Can’t keep him away pic.twitter.com/iiZJrAGGbG
— KNBR (@KNBR) February 21, 2020
SCOTTSDALE, Ariz. — Bruce Bochy sat in the dugout, right leg on top of left, 70-plus ballplayers spread out on various fields in front of him for a team that he called his own for so long.
He looked odd dressed in mufti, appeared thinner — healthier — five months after saying goodbye to the Giants and San Francisco, allowed more time to rest than his former life would allow.
He said his hellos, chatting with Buster Posey and Brandon Crawford, Farhan Zaidi and Gabe Kapler rushing over to shake his hand and exchange pleasantries.
Asked his schedule now, a relaxed Bochy joked, “You’re seeing it.” In reality, he will be around the team for another week before leading his next team — the French National squad — into World Baseball Classic qualifying in Tucson.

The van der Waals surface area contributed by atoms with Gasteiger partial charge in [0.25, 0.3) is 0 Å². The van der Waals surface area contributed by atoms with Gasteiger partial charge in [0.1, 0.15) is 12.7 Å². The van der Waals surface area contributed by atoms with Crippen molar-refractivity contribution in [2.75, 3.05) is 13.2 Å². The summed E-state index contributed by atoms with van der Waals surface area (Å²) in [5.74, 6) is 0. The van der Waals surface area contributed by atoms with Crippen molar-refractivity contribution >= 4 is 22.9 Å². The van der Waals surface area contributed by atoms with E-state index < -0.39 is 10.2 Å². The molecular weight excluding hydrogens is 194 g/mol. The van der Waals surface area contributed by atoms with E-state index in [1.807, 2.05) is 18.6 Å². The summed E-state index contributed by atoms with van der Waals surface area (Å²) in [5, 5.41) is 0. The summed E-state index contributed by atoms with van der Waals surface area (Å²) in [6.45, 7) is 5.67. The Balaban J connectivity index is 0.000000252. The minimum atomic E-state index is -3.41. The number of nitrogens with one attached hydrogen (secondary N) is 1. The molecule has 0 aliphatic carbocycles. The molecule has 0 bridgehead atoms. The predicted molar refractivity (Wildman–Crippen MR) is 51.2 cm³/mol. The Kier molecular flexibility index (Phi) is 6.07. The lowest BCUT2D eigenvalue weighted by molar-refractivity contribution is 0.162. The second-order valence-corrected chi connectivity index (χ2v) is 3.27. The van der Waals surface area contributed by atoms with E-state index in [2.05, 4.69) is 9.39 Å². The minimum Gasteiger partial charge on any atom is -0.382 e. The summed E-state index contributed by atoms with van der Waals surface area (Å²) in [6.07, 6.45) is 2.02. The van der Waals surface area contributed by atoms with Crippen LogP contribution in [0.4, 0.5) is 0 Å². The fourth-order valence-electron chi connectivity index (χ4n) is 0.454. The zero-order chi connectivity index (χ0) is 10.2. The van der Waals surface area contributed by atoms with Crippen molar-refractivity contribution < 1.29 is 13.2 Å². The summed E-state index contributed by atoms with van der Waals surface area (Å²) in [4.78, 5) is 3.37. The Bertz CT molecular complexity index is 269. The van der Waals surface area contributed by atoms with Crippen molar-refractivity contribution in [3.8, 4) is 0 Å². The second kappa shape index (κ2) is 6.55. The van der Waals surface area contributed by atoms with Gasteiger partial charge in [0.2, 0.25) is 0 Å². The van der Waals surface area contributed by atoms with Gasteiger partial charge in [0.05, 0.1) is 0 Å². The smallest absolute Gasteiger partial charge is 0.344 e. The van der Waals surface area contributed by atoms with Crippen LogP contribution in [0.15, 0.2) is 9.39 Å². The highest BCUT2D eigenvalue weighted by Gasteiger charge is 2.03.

Bruce Bochy the man was back, overlooking a kingdom that was no longer his, and he looked just fine with that.
His successor, talking to media on the other side of the dugout so as not to disturb the Bochy-Zaidi-Scott Harris-Duane Kuiper corner, then said he hopes Bochy will address the troops once more.
“That’s something I want to talk with Boch about and gauge his comfort level,” Kapler said Friday at Scottsdale Stadium on the eve of the spring opener. “Really happy he’s here. He brings a lot of energy to the fields. It’s nice to look in here and see Boch.”
Bochy has more slid to the back than disappeared, still seen around Giants headquarters, now with a “special adviser” title. He may test the managing market next season as a retirement turns into a sabbatical, but for now he will be around family — even while managing, as his son Brett will be on the France pitching staff.
Kapler said he and Bochy, who endorsed him, have kept in touch, and Bochy reportedly has slunk back and not been in camp previously to allow his heir time and space to make the team his own.
“I think that’s why he is where he is today because he’s so thoughtful,” Kapler said. “He thinks about things on a deeper level. There’s a lot of awareness and sensitivity. … Being on my end of it, I’m super grateful for that awareness.”